At the end of a big year (and what year isn’t ‘big’?) there are always people to thank – for being there for you, by your side, to journey with you, to listen, to advise, and to help you not give up when you feel you want to. Over the past two years there have been seven significant mentors I want to thank and acknowledge, but I will not mention them by name. Four of the mentors were male, three female. All of them are older than me.
Mentor 1 played a regular role in listening and asking the sorts of probing questions I hadn’t asked myself. This person also had a way of affirming the right things; those things I should focus on that I was already doing well at. This mentor was also very real about human frailty in her personal experience.
Mentor 2 I saw every three months. He’s known me from the beginning of my faith journey, but we only reconnected last year. He’s got a fantastic pastoral heart. His experience on forgiveness, grace, church life, and discernment he shares liberally – making him a classic mentor. He always seems to use his experience to inform me regarding the problems I have pastorally.
Mentor 3 is a person you get the impression can see through you. We all need one of these people in our lives, especially for the times we are tempted not to be real. She has a quiet and an inquisitive way. She is a pastoral supervisor too. This person has crafted the skill to move into the role of the moment and to be faithful to the role.
Mentor 4, like all the others, has huge ministry experience, and he is incredibly relational and humble. He’s also quite a passionate person (a bit like me) and loves extravagantly without losing his realness. He’s not been afraid of telling me what I need to hear, but he’s got a very respectful approach (which is something that really helps me).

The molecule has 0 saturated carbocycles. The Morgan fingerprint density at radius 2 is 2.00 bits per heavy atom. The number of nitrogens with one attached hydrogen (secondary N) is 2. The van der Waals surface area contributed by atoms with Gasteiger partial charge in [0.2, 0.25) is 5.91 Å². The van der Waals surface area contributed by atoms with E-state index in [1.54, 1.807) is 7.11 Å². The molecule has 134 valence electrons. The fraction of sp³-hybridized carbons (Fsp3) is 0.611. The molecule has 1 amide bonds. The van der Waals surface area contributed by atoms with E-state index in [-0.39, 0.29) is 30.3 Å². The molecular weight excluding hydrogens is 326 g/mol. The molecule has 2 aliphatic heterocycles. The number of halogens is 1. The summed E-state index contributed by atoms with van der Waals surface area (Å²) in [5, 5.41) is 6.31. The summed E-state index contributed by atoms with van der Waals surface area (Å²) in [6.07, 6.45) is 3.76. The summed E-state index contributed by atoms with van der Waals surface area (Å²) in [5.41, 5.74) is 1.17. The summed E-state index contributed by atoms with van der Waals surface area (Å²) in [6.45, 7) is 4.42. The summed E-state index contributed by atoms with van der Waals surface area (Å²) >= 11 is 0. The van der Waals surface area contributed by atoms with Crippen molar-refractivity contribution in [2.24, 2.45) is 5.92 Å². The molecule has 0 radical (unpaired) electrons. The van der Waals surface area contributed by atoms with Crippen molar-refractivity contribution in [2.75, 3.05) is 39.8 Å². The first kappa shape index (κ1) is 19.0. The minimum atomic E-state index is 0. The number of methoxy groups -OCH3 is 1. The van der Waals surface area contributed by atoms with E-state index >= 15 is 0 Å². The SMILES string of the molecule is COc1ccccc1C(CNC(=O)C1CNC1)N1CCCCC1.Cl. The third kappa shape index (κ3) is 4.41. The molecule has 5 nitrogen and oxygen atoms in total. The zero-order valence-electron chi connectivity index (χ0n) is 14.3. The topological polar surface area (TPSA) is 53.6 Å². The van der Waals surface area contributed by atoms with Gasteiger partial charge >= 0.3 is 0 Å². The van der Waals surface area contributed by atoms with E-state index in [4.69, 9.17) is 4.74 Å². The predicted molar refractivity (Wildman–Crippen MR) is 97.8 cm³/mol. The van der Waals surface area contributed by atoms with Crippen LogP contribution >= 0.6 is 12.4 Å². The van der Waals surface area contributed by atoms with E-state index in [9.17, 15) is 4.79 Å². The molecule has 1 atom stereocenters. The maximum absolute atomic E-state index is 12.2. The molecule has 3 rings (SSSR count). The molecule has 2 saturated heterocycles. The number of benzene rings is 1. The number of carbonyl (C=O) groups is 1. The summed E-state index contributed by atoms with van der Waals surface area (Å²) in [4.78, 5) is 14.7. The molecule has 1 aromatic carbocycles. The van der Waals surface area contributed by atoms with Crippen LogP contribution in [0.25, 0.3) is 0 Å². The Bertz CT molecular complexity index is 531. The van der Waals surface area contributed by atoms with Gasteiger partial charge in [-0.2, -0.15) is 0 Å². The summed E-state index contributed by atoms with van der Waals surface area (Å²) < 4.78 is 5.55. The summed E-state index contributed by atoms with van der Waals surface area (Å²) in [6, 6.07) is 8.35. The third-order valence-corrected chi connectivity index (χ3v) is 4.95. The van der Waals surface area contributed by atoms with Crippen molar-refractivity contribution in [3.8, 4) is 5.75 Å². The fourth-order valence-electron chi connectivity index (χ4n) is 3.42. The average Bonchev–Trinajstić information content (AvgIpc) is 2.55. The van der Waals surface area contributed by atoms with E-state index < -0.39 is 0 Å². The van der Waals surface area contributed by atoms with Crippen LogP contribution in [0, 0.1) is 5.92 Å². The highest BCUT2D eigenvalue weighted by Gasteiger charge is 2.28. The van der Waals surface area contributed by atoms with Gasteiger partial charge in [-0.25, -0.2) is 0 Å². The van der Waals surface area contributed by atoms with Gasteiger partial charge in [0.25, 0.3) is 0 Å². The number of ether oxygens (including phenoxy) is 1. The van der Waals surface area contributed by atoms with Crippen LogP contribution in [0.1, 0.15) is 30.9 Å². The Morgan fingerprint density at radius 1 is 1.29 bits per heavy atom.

Mentor 5 I’ve known very closely for the past eight years. He’s been able to see more of me in the flesh than any of the others. He knows the real me better than the others too. With over three decades in ministry, he’s been around the block enough times to have an instinct for when things are right and wrong. I can ‘vent’ with this mentor, which I find incredibly valuable.
Mentor 6 is the ‘journey with’ mentor who is never officially a mentor, but as you look back was there at all the right points, just doing little things to affirm and encourage and empower. She is versatile in ministry, with over two decades experience, very generous by nature, wise and compassionate. She is a very real person who invites those around her into their own realness.
Mentor 7 is a CEO-type, an innovator, and a person I can learn from regarding people strategies and networking. Somehow there is gold on his tongue every time we meet, which isn’t regular.
Mentors are there for you, by your side, to journey with you, to listen, to advise through the sharing of their experience.
Mentors don’t tell us what to do, but they do journey with us as if they were wearing our very shoes.
© 2014 S. J. Wickham.